LAKE PLACID: LEGACY is the latest film from director Darrell Roodt (Dracula 2000) and writer Jonathan Walker (The Outer Limits) that unfortunately continues the unneeded killer crocodile franchise that Lake Placid originally started back in 1999. The film stars Katherine Barrell (Wyonna Earp), Tim Rozon (Wyonna Earp), Sai Bennett (Close to the Enemy), Luke Newton (Disney’s The Lodge), and Joe Pantoliano (The Matrix).
The film centers around a group of young and rebellious explorers who are given a tip about a mysterious lake that is home to an abandoned lab facility and possibly a hefty payday. Deciding that this will be their last excursion, the group ventures out in hopes of finding this remote destination that has since been wiped off the map. Ignoring the warning signs and electrified fences, the crew begins exploring the lake and its surrounding areas only to learn that they aren’t the only ones on the island. There is a deadly predator which holds the secret to why there was a lab facility to begin with, and this predator is eager to snack on those who have ignored the warning signs. With their lives in danger and the death toll rising, the crew must work together if they have any hopes of surviving what has laid claim to Lake Placid.
Let me start off by saying that up until a few weeks ago, I was not aware that there was a sequel to Lake Placid, let alone SIX films in the series. As a fan of the original movie, I was looking forward to diving into this one, even though I hadn’t watched any of the previous four, but figured what more did I need to know about a killer croc? Unfortunately, the viewing was not a trip down memory lane, if anything, LAKE PLACID: LEGACY was a painful reminder that some films should be left well enough alone.
The biggest setback of this movie, besides the writing, was the acting and the characters featured. There is literally not one likeable character throughout the whole film and even though I love me some Joe Pantoliano, even his cameo couldn’t save this dumpster fire of a film. I know, that’s harsh, but honestly, this film was painful to watch. Even watching it while high I found myself annoyed at every decision our main cast made as well as the atrocious performances that followed. To soften the blow, I will admit that I could see some sliver of talent just below the surface of some of our actors, most notably from Katherine Barrell, who portrays Jade, and Craig Stein, who portrays Spencer; however, it was not enough to save the sinking ship that was this film.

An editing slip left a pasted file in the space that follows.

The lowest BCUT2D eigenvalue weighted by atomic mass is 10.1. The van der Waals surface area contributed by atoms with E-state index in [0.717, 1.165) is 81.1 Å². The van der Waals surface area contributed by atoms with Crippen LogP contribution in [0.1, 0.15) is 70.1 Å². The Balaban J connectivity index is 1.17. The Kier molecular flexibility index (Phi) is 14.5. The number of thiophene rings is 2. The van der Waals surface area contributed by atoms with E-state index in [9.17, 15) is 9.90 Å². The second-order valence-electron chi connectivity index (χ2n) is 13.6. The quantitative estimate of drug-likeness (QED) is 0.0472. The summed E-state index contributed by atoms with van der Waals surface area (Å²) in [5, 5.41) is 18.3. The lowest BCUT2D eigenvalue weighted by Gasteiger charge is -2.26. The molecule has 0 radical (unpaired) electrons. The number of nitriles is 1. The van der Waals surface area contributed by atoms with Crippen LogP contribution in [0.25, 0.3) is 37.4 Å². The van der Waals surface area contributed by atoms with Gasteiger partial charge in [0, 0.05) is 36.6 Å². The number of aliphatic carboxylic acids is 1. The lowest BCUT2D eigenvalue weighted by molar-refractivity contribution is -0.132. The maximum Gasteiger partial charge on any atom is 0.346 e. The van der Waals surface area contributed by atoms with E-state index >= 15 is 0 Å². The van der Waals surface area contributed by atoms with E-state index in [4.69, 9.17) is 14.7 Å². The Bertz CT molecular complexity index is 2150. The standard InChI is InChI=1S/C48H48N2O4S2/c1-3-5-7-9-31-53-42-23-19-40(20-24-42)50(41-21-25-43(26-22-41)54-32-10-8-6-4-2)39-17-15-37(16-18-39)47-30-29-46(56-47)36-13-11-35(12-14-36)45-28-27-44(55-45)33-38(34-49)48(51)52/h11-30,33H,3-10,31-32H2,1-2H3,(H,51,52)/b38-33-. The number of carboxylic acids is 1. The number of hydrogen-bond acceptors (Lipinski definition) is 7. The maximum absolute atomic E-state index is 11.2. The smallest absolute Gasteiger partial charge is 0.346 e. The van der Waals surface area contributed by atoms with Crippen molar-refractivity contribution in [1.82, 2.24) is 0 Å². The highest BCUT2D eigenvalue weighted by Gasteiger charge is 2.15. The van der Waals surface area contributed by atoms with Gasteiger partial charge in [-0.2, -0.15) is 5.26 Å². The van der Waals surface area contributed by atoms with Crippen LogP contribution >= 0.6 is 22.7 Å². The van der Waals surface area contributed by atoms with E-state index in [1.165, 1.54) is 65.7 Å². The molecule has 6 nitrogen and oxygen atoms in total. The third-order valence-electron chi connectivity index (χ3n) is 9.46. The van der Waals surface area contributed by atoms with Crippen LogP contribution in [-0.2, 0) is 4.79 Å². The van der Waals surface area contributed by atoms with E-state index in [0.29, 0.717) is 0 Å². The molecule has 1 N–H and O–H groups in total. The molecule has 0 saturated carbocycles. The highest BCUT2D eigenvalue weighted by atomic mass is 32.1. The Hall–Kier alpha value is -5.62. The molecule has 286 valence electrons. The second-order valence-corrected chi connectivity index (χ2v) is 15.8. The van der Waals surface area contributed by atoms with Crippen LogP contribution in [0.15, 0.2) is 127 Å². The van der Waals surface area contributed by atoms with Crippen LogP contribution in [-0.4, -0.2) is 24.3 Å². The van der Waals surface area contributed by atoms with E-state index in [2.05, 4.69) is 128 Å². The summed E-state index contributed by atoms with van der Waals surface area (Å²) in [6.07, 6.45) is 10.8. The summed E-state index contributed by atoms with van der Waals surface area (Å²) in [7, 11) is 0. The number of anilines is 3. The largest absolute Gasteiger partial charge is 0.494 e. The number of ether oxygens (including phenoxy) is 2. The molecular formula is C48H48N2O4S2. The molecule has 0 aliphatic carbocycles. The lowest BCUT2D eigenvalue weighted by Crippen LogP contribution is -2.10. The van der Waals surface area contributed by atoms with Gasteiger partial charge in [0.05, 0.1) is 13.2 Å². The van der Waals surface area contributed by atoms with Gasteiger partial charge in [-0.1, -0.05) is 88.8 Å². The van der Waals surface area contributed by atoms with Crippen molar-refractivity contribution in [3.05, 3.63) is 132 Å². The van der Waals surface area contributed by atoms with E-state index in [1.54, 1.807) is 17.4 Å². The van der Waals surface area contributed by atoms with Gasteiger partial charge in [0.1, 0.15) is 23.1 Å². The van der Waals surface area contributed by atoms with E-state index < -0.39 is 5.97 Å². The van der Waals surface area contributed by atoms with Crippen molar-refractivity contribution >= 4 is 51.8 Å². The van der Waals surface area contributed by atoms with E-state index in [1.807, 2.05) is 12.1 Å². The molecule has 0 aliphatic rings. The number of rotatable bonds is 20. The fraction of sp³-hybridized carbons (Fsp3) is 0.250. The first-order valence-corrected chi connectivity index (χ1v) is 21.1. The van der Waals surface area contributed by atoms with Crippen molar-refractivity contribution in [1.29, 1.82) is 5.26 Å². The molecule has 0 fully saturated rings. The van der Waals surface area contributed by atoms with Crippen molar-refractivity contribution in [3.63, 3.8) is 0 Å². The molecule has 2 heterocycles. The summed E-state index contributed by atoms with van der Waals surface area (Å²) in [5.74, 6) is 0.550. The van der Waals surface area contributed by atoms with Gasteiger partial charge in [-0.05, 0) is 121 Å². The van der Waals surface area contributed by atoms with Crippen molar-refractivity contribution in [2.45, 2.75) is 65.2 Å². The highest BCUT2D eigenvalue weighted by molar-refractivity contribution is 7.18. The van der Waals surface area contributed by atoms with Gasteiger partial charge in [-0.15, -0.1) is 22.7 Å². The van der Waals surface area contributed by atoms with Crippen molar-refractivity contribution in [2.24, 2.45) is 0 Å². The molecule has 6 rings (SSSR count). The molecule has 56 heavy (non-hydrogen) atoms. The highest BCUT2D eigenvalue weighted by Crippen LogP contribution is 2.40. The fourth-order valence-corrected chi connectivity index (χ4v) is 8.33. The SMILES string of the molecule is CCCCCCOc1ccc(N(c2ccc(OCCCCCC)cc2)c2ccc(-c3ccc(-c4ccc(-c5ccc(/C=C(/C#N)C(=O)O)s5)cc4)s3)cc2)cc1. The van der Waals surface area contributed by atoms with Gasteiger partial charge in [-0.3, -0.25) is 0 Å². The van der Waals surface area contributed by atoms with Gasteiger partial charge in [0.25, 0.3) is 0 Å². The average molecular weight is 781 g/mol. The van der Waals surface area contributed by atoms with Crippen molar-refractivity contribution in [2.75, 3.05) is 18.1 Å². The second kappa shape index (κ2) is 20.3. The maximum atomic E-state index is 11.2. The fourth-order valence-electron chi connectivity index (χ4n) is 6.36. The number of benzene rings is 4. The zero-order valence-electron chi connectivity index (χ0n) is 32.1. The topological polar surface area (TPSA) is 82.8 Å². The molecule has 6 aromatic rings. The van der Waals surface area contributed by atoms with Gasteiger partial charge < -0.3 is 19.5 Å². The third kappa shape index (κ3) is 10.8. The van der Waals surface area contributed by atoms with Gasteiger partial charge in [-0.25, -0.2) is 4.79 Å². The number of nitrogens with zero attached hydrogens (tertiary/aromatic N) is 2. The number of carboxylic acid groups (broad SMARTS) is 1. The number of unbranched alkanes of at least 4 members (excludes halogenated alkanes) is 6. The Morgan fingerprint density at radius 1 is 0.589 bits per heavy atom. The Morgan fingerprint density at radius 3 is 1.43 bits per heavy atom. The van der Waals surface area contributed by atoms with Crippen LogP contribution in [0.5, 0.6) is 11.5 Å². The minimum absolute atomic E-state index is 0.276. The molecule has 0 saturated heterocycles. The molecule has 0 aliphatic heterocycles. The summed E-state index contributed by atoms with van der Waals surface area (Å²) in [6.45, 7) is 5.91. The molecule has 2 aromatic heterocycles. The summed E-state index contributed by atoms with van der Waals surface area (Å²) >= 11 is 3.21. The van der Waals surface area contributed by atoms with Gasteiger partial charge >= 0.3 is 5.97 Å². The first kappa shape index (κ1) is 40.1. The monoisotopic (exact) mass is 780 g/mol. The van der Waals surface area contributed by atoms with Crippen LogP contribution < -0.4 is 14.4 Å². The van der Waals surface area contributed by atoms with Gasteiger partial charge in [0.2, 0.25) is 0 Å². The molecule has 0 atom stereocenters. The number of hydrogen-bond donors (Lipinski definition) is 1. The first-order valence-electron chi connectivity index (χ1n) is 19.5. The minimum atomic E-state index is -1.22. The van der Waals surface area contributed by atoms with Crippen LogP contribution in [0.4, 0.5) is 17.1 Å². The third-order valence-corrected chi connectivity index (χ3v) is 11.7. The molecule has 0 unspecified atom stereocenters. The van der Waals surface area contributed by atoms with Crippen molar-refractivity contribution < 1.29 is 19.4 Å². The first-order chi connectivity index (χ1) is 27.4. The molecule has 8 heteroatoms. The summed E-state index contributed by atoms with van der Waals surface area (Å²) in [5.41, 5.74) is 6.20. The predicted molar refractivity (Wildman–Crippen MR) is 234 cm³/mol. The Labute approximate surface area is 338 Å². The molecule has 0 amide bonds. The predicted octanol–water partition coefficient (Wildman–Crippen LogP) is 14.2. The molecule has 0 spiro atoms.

Along with the cringe-worthy acting, there was the ridiculous use of CGI on the crocodile. Listen, anyone that is watching a Lake Placid movie is watching it because they want to see a giant crocodile eat someone. Isn’t that why we love movies that feature creatures such as this? If anything, the production should have allocated the majority of their budget for the visual effects department to at least give the fans what they deserved. I want to be terrified or amused by a giant crocodile, not confused as to why it looks like a poorly animated creature. I think had the visual effects team been given the leeway to design and execute a higher quality creature design, this film wouldn’t have been so painful to watch.
A part of me feels bad, I hate writing reviews like this because I can only imagine how difficult it must be to make a movie. However, at a certain point, there needs to be an end to all this madness, as we don’t need six Lake Placid movies, especially if you aren’t even going to take the time to make it watchable. I think it’s finally time to put the crocodile to rest and end the painful continuation of this franchise. But hey, if you like movies that are just so awful that there is no redeeming value to them, then by all means, pick up LAKE PLACID: LEGACY, which is now available on DVD and Digital.